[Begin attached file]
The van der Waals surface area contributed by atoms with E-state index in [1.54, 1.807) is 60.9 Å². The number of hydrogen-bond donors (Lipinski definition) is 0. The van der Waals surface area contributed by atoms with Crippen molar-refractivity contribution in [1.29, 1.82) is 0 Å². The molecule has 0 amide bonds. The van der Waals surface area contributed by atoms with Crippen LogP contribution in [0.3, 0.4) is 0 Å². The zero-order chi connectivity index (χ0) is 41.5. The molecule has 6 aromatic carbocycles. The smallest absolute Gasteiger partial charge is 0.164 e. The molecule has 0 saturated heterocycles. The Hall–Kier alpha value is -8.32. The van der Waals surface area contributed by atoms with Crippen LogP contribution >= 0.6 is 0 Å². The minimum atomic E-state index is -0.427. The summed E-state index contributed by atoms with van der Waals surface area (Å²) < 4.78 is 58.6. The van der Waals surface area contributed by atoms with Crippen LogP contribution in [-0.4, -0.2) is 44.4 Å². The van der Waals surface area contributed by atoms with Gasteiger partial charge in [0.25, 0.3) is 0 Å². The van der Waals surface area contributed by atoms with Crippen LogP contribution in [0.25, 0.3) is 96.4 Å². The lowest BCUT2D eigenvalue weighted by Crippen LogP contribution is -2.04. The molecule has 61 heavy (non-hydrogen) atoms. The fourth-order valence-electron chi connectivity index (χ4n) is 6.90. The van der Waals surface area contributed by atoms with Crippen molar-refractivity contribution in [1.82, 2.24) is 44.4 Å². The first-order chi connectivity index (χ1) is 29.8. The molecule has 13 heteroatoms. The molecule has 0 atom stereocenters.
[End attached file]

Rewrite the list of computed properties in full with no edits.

The van der Waals surface area contributed by atoms with E-state index in [1.54, 1.807) is 60.9 Å². The number of hydrogen-bond donors (Lipinski definition) is 0. The van der Waals surface area contributed by atoms with Crippen molar-refractivity contribution in [1.29, 1.82) is 0 Å². The molecule has 0 amide bonds. The van der Waals surface area contributed by atoms with Crippen LogP contribution in [0.3, 0.4) is 0 Å². The zero-order chi connectivity index (χ0) is 41.5. The molecule has 6 aromatic carbocycles. The smallest absolute Gasteiger partial charge is 0.164 e. The molecule has 0 saturated heterocycles. The Hall–Kier alpha value is -8.32. The van der Waals surface area contributed by atoms with Crippen LogP contribution >= 0.6 is 0 Å². The minimum atomic E-state index is -0.427. The summed E-state index contributed by atoms with van der Waals surface area (Å²) < 4.78 is 58.6. The van der Waals surface area contributed by atoms with Crippen LogP contribution in [-0.4, -0.2) is 44.4 Å². The van der Waals surface area contributed by atoms with Gasteiger partial charge in [0.25, 0.3) is 0 Å². The van der Waals surface area contributed by atoms with Crippen LogP contribution in [0.25, 0.3) is 96.4 Å². The lowest BCUT2D eigenvalue weighted by Crippen LogP contribution is -2.04. The molecule has 61 heavy (non-hydrogen) atoms. The fourth-order valence-electron chi connectivity index (χ4n) is 6.90. The van der Waals surface area contributed by atoms with Crippen molar-refractivity contribution in [1.82, 2.24) is 44.4 Å². The first-order chi connectivity index (χ1) is 29.8. The molecule has 13 heteroatoms. The molecule has 0 atom stereocenters.